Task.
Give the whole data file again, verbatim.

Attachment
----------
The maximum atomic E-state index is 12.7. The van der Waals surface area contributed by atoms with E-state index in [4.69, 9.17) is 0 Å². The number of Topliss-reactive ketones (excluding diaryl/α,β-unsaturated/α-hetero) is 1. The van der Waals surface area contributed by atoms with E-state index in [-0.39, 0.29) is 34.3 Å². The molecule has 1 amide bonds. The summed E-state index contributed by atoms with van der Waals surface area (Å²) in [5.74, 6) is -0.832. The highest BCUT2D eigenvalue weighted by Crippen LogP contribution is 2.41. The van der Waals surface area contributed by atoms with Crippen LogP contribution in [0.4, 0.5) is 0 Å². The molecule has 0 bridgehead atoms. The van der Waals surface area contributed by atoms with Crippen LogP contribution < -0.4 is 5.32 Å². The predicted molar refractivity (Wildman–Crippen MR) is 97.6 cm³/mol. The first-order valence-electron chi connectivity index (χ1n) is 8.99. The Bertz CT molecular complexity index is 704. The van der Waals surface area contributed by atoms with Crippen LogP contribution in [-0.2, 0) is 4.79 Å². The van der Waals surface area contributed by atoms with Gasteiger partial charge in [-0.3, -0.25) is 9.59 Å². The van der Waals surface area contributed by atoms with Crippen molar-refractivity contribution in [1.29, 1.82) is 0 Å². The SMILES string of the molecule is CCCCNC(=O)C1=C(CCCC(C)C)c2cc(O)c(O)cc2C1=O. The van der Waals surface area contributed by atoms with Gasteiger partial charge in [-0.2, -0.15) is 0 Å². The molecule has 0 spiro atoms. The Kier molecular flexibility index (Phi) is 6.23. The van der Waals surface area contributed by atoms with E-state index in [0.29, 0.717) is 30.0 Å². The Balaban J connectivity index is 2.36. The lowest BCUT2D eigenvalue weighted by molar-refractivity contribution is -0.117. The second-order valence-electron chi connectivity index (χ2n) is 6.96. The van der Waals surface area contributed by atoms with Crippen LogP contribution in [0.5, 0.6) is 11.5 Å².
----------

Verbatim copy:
The maximum atomic E-state index is 12.7. The van der Waals surface area contributed by atoms with E-state index in [4.69, 9.17) is 0 Å². The number of Topliss-reactive ketones (excluding diaryl/α,β-unsaturated/α-hetero) is 1. The van der Waals surface area contributed by atoms with E-state index in [-0.39, 0.29) is 34.3 Å². The molecule has 1 amide bonds. The summed E-state index contributed by atoms with van der Waals surface area (Å²) in [5.74, 6) is -0.832. The highest BCUT2D eigenvalue weighted by Crippen LogP contribution is 2.41. The van der Waals surface area contributed by atoms with Crippen LogP contribution in [0.4, 0.5) is 0 Å². The molecule has 0 bridgehead atoms. The van der Waals surface area contributed by atoms with Crippen LogP contribution < -0.4 is 5.32 Å². The predicted molar refractivity (Wildman–Crippen MR) is 97.6 cm³/mol. The first-order valence-electron chi connectivity index (χ1n) is 8.99. The Bertz CT molecular complexity index is 704. The van der Waals surface area contributed by atoms with Crippen LogP contribution in [-0.2, 0) is 4.79 Å². The van der Waals surface area contributed by atoms with Gasteiger partial charge in [-0.3, -0.25) is 9.59 Å². The van der Waals surface area contributed by atoms with Crippen molar-refractivity contribution in [1.29, 1.82) is 0 Å². The SMILES string of the molecule is CCCCNC(=O)C1=C(CCCC(C)C)c2cc(O)c(O)cc2C1=O. The van der Waals surface area contributed by atoms with Gasteiger partial charge in [-0.2, -0.15) is 0 Å². The molecule has 0 spiro atoms. The Kier molecular flexibility index (Phi) is 6.23. The van der Waals surface area contributed by atoms with E-state index in [0.29, 0.717) is 30.0 Å². The Balaban J connectivity index is 2.36. The lowest BCUT2D eigenvalue weighted by molar-refractivity contribution is -0.117. The second-order valence-electron chi connectivity index (χ2n) is 6.96. The van der Waals surface area contributed by atoms with Crippen LogP contribution in [0.5, 0.6) is 11.5 Å².